James 2: 14
We come to one of the crucial part of this Book of James and to the part responsible for so many great debates among the Jews, the disciples of Jesus and particularly the present Body of Christ. Most Pastors, Christians and many others differ in their interpretation of this part of the Bible causing there to be many factions. Our founding reformers were not left out of this – Martin Luther had little use for the Book of James because it contains little teaching on the great doctrines of the Christian faith that he so passionately defended. He stood against the misuse of this particular book when it was used in the defense of Justification by works.
The saga in the Book of Acts between Paul and the Jewish council was because of this part of the Bible. To put this in proper perspective, Peter and some of the disciples did not think about the Gentiles and whether God had any plan for their Salvation. Their main concern was predominantly the Jews. They had concluded that Salvation through the work at Calvary wouldn’t be extended to the Gentiles even though God’s plan had extended it to them (Gentiles).
Before the debate in Acts 15, God had shown Peter in a dream (four footed beast) that the Gentiles were part of His plan – evidenced in the story of Cornelius who was saved. God had also raised Apostle Paul who would be the custodian of the New Testament and a messenger to the Gentiles. Paul extended the message of the Gospel to the Gentiles, a message, which had so much impact in their lives that they began to ask the question like Nicodemus did as they clamored, “What can I do to be saved”.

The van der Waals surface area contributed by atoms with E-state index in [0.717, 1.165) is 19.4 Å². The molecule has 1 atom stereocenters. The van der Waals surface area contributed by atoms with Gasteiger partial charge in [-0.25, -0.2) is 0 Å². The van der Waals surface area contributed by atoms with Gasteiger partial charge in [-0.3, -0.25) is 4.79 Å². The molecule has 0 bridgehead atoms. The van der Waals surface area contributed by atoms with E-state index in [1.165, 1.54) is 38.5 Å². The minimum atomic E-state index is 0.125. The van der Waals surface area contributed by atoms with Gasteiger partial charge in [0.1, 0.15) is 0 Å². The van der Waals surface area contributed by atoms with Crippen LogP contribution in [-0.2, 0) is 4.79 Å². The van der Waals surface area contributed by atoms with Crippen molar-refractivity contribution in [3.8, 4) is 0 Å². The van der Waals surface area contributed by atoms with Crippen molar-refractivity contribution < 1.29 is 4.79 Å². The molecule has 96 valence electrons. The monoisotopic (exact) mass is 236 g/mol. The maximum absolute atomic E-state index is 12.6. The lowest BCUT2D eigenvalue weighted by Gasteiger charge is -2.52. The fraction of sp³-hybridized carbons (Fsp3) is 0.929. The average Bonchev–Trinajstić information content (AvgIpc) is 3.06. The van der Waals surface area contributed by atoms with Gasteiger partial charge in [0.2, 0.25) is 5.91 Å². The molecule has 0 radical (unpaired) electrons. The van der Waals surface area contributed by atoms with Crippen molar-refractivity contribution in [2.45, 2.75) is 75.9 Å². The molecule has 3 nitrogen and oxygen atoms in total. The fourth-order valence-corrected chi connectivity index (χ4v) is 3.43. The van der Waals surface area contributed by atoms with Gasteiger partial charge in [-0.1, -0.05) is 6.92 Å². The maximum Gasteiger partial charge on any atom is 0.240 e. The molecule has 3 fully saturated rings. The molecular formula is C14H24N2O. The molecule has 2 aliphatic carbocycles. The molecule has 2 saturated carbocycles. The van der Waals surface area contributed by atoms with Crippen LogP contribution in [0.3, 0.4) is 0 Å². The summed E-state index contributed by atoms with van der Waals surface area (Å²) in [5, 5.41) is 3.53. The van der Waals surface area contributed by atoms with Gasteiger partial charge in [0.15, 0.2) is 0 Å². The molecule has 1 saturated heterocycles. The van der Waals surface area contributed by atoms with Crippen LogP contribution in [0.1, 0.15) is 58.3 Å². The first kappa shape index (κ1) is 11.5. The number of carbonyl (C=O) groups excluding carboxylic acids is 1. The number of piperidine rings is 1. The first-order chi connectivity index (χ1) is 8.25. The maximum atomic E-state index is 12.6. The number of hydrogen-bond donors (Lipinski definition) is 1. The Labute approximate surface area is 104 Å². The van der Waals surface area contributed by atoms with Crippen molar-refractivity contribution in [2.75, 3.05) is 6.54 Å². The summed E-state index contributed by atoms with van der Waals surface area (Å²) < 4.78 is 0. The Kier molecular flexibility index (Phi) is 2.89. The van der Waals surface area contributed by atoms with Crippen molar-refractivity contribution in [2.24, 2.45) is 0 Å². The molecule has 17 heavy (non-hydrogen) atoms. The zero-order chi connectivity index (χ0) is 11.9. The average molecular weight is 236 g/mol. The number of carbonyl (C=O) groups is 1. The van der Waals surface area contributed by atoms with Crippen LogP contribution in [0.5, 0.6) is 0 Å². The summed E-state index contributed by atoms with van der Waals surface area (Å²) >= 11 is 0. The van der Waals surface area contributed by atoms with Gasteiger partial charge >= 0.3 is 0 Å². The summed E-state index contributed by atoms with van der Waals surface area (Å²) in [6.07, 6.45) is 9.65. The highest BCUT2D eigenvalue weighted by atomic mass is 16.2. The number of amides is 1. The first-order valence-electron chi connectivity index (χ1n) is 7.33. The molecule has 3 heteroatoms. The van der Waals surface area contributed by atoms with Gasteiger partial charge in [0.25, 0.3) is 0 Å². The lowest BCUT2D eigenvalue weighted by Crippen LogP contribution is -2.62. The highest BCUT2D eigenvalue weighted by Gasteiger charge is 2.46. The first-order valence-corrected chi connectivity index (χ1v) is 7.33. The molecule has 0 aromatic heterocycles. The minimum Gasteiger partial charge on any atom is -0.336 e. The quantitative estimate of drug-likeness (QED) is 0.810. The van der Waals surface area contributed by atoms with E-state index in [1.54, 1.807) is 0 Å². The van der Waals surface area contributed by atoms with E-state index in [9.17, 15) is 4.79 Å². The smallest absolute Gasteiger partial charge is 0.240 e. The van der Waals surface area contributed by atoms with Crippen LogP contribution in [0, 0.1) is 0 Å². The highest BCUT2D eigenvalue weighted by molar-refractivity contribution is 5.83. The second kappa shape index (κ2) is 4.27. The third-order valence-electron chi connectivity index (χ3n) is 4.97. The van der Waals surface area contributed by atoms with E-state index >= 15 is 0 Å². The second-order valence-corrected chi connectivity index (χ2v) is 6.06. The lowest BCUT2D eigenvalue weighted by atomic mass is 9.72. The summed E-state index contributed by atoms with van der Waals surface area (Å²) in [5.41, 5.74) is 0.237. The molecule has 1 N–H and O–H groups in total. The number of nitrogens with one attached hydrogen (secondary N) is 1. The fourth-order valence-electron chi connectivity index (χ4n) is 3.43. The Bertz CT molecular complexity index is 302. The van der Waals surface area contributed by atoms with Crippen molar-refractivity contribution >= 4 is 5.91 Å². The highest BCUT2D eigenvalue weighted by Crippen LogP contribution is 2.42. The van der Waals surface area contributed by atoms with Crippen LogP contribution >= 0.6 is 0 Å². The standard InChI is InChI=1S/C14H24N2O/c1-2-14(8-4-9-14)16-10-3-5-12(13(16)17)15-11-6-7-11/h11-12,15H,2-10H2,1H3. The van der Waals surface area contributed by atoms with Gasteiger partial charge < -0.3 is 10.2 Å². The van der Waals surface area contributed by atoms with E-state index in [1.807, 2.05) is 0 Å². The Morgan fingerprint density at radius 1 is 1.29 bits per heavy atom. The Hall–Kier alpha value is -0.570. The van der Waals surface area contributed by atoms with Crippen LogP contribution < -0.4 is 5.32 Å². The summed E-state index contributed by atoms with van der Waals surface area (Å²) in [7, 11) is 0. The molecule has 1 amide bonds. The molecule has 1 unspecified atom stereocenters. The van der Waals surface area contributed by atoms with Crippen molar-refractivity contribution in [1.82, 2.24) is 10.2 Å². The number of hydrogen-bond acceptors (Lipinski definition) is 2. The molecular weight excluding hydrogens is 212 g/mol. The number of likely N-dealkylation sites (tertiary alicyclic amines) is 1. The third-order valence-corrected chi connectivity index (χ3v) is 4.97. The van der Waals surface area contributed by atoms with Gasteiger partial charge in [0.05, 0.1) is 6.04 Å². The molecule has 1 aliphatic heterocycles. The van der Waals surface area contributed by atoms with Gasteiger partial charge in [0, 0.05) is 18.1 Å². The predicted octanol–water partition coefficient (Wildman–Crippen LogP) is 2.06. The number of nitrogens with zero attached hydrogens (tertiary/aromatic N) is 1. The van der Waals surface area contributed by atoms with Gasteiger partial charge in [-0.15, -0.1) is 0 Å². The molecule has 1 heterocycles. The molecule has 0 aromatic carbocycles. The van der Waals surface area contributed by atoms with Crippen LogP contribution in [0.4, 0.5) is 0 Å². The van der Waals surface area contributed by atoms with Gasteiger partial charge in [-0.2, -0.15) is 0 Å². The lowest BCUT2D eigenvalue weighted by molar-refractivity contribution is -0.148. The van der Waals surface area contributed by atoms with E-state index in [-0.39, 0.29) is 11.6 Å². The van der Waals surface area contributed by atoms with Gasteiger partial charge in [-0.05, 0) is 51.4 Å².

All the Gentiles ever knew was the message of the Gospel; they were never part of Judaism and as such could not be seen obeying or carrying out the contents of the Mosaic Law. Many Jews who were saved by the finished work of Jesus still had their other hand in the gospel of circumcision and the Mosaic Law. They couldn’t come to terms with the fact that Gentiles could be saved and as such laid a burden on them, castigating and condemning them whilst laying claim on the fact that salvation was a Jewish inheritance. Back then, the books that were at their disposal was the Torah (Mosaic Law), the Time of Jesus on earth (containing the many things He said – as it was all about the Jews, until His death), and also the Book of James.